As I wonder about the recent recessions, what were they about? The last recession beginning in late 2007 was caused by the housing bubble. Of course, debate occurs even today over which political party is the most responsible for this crisis. Another famous recession is the dot-com bust, which of course had to do with the internet companies in the 1990s. I would love to be educated about the exact economic principles of these two famous recessions because I honestly do not completely know the mechanisms behind them.
However, I was talking tonight with Matt Arnold, a conservative who is running for CU Regent, At-Large. I will definitely have him on my show because even though I am a liberal, I feel that conservatives, especially fiscal conservatives, are vastly underrepresented in our system. Anyways, we didn’t agree on many things, but we did agree on the fact that the CU Administration is so out of touch with the students here at CU that it is not even funny.
There was one concept that I stated and that he agreed with and will (hopefully) use in his campaign for CU Regent, At-Large- The College Tuition Bubble.
Think about it- do you think higher education can be sustainable by having tuition prices continually increase? Do you imagine that people will end up paying $80,000 a year to go to college? I admit that this is pessimistic thinking, but there is no sign of tuition costs decreasing any time soon. Our college funding decreases little by little every year, and it seems like we end up paying more money for less services.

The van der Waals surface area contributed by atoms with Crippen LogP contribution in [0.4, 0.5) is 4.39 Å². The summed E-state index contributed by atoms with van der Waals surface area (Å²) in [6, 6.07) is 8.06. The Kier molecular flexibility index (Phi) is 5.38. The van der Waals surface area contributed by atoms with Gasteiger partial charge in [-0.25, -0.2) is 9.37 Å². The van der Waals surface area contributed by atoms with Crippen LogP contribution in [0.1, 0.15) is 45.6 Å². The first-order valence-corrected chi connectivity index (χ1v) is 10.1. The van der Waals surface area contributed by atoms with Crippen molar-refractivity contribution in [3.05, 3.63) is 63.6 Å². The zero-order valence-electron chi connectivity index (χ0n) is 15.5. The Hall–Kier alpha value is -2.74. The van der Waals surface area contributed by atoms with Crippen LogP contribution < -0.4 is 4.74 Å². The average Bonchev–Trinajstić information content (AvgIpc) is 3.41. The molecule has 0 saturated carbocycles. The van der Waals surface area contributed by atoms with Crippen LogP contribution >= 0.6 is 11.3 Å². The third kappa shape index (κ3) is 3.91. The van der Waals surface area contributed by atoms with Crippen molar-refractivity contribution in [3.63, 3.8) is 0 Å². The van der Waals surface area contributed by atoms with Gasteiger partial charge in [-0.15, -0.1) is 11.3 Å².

I think that college prices will rise so high that people won’t find any value in going to school anymore. They will stop going to school because they do not think that being sucked into that kind of debt is worth it in the end. The schools lose even more money, and the economic structure of colleges everywhere collapses. The bubble bursts, people get screwed over (except for the top administration posts because it seems like the rich ALWAYS get richer from recessions), and we will have to revamp the entire school system.
A solution? Transparency. Hopefully this Colorado House Bill goes through and we can FINALLY find out where our money is being spent. One thing is for sure is that the money is not spent on the students.
This is an issue that both sides can agree on. Let’s stop this bubble once and for all before it bursts.